Venture capitalists go 'green and clean'


In these tumultuous financial times, there are few certainties when it comes to where to put your money.

"Most places involving clean tech investments are going to do well," said Paul Holland from Foundation Capital.

Going 'clean and green' is more than just an idea. It's also a money-making way of life for several Silicon Valley venture capitalists.

"If you invested in energy efficiency, if you invested in smart grid, if you're invested in green materials, anything related to efficiency and getting more out of the energy we're already creating, we think that's a phenomenal marketplace," said Holland.

Those at Foundation Capital not only invest in clean tech start ups, now they're surrounding themselves with the concept.

The company's Menlo Park office has gone green -- meaning, it's made with recycled materials and the building is energy and water efficient.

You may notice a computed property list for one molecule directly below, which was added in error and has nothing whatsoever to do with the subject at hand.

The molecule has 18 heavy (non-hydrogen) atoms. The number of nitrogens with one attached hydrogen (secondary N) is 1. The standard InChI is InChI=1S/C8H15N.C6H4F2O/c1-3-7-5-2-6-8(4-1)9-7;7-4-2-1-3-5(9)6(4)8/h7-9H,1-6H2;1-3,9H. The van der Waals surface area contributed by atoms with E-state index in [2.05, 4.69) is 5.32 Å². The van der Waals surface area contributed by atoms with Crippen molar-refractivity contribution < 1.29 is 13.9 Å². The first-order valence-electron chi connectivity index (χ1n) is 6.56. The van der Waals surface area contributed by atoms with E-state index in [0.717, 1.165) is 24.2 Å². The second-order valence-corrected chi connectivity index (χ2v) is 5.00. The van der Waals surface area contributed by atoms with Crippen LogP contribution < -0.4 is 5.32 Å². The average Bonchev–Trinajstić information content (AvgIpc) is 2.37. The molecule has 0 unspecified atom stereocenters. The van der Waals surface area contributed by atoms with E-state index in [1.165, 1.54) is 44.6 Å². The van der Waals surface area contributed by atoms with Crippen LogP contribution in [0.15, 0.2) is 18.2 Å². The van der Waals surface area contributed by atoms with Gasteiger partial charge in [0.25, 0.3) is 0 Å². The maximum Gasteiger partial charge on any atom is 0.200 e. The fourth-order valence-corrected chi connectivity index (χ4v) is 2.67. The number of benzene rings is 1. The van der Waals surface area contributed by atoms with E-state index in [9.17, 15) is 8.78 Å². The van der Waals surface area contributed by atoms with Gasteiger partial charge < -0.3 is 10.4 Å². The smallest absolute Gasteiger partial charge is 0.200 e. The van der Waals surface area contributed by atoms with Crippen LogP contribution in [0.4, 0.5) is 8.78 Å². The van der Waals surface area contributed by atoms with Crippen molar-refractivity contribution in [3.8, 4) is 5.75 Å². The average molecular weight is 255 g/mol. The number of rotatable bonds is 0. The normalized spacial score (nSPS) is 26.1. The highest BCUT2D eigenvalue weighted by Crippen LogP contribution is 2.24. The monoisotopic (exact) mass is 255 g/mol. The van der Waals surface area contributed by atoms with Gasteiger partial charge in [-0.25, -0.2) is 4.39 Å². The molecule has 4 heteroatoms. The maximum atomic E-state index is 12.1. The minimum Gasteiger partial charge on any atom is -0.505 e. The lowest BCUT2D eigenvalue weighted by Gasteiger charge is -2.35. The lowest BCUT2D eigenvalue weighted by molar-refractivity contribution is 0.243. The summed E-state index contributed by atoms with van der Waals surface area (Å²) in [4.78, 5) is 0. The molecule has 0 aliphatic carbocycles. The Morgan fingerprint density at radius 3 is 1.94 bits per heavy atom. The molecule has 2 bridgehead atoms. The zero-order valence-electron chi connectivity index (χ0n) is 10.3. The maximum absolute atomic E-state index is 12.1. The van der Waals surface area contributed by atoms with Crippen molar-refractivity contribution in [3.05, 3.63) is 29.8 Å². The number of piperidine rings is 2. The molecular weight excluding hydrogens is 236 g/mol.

Part of being clean and green means having low energy, long lasting lighting and this place is filled with it. Out here, hi-laid lamps, and inside every office, fluorescent and the desk area has an LED lamp.

"It's important to practice what you preach," said Adam Grosser from Foundation Capital.

But it's not just venture capitalists getting on the green bandwagon.

Vocational schools are as well. In Oakland, the Cypress Mandela Training Center is creating so-called 'green collar' jobs, by teaching classes on green building principals.

The city gave the school a $250,000 grant on Monday.

"There's a virtual circle that's developing around the entire green industry," said Holland.

From the green concept and investment, to the labor force that brings the idea to market. It's an industry that'll continue to grow as long as the demand does.

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